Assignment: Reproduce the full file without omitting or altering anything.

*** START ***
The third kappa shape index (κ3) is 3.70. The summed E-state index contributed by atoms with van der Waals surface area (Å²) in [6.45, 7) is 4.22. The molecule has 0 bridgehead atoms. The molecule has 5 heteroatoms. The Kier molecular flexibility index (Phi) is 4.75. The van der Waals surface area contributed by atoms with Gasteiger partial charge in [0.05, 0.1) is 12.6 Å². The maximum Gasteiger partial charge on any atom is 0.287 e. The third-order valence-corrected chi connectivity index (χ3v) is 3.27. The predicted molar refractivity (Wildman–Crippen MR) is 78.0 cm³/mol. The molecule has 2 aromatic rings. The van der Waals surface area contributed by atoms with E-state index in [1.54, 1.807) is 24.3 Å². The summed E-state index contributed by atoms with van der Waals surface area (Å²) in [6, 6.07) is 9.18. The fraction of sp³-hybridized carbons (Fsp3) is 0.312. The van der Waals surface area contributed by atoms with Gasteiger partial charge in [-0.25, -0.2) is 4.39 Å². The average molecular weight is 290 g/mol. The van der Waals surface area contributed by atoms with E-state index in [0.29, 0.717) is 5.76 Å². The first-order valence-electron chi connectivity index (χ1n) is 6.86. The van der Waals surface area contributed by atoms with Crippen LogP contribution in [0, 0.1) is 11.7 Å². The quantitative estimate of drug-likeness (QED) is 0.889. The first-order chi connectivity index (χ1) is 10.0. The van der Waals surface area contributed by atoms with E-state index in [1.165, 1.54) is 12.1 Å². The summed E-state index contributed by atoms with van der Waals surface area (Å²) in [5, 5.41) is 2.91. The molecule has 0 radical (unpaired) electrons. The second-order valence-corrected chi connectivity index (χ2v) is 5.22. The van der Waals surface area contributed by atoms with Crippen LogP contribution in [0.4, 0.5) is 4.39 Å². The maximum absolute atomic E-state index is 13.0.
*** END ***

The third kappa shape index (κ3) is 3.70. The summed E-state index contributed by atoms with van der Waals surface area (Å²) in [6.45, 7) is 4.22. The molecule has 0 bridgehead atoms. The molecule has 5 heteroatoms. The Kier molecular flexibility index (Phi) is 4.75. The van der Waals surface area contributed by atoms with Gasteiger partial charge in [0.05, 0.1) is 12.6 Å². The maximum Gasteiger partial charge on any atom is 0.287 e. The third-order valence-corrected chi connectivity index (χ3v) is 3.27. The predicted molar refractivity (Wildman–Crippen MR) is 78.0 cm³/mol. The molecule has 2 aromatic rings. The van der Waals surface area contributed by atoms with E-state index in [1.54, 1.807) is 24.3 Å². The summed E-state index contributed by atoms with van der Waals surface area (Å²) in [6, 6.07) is 9.18. The fraction of sp³-hybridized carbons (Fsp3) is 0.312. The van der Waals surface area contributed by atoms with Gasteiger partial charge in [-0.25, -0.2) is 4.39 Å². The average molecular weight is 290 g/mol. The van der Waals surface area contributed by atoms with E-state index in [0.29, 0.717) is 5.76 Å². The first-order valence-electron chi connectivity index (χ1n) is 6.86. The van der Waals surface area contributed by atoms with Crippen LogP contribution in [0, 0.1) is 11.7 Å². The quantitative estimate of drug-likeness (QED) is 0.889. The first-order chi connectivity index (χ1) is 10.0. The van der Waals surface area contributed by atoms with E-state index in [1.165, 1.54) is 12.1 Å². The summed E-state index contributed by atoms with van der Waals surface area (Å²) in [5, 5.41) is 2.91. The molecule has 0 radical (unpaired) electrons. The second-order valence-corrected chi connectivity index (χ2v) is 5.22. The van der Waals surface area contributed by atoms with Crippen LogP contribution in [0.4, 0.5) is 4.39 Å². The maximum absolute atomic E-state index is 13.0.